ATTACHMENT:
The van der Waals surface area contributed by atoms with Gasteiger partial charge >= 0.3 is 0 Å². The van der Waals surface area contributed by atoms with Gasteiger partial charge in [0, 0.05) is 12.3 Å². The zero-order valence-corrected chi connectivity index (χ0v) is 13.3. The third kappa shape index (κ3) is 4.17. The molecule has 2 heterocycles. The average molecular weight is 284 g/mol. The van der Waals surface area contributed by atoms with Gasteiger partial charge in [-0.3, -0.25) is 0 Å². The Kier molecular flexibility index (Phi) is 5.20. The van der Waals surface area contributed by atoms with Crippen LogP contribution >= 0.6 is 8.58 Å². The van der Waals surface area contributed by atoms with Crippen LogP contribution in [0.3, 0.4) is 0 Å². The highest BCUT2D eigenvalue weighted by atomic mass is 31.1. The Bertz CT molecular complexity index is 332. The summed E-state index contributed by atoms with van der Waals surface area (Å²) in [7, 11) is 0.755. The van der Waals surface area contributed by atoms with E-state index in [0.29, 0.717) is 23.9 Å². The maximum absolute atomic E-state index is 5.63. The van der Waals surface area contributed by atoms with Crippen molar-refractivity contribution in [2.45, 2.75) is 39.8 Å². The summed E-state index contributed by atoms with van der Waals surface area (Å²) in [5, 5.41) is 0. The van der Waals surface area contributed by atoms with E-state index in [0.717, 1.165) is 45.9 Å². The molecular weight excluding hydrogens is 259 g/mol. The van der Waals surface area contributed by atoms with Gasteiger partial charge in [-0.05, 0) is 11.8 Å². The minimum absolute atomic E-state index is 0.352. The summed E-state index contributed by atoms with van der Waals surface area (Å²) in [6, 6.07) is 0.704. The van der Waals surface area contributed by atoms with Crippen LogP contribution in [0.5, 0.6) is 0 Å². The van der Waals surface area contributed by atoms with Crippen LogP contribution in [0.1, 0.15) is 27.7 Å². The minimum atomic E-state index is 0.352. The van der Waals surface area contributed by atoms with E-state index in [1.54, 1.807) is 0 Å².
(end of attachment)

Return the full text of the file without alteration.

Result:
The van der Waals surface area contributed by atoms with Gasteiger partial charge >= 0.3 is 0 Å². The van der Waals surface area contributed by atoms with Gasteiger partial charge in [0, 0.05) is 12.3 Å². The zero-order valence-corrected chi connectivity index (χ0v) is 13.3. The third kappa shape index (κ3) is 4.17. The molecule has 2 heterocycles. The average molecular weight is 284 g/mol. The van der Waals surface area contributed by atoms with Gasteiger partial charge in [-0.3, -0.25) is 0 Å². The Kier molecular flexibility index (Phi) is 5.20. The van der Waals surface area contributed by atoms with Crippen LogP contribution >= 0.6 is 8.58 Å². The van der Waals surface area contributed by atoms with Crippen LogP contribution in [0.3, 0.4) is 0 Å². The highest BCUT2D eigenvalue weighted by atomic mass is 31.1. The Bertz CT molecular complexity index is 332. The summed E-state index contributed by atoms with van der Waals surface area (Å²) in [7, 11) is 0.755. The van der Waals surface area contributed by atoms with E-state index in [0.29, 0.717) is 23.9 Å². The maximum absolute atomic E-state index is 5.63. The van der Waals surface area contributed by atoms with Crippen molar-refractivity contribution in [2.45, 2.75) is 39.8 Å². The summed E-state index contributed by atoms with van der Waals surface area (Å²) in [5, 5.41) is 0. The van der Waals surface area contributed by atoms with E-state index in [0.717, 1.165) is 45.9 Å². The molecular weight excluding hydrogens is 259 g/mol. The van der Waals surface area contributed by atoms with Gasteiger partial charge in [-0.05, 0) is 11.8 Å². The minimum absolute atomic E-state index is 0.352. The summed E-state index contributed by atoms with van der Waals surface area (Å²) in [6, 6.07) is 0.704. The van der Waals surface area contributed by atoms with Crippen LogP contribution in [0.5, 0.6) is 0 Å². The van der Waals surface area contributed by atoms with Crippen LogP contribution in [0.1, 0.15) is 27.7 Å². The minimum atomic E-state index is 0.352. The van der Waals surface area contributed by atoms with E-state index in [1.54, 1.807) is 0 Å².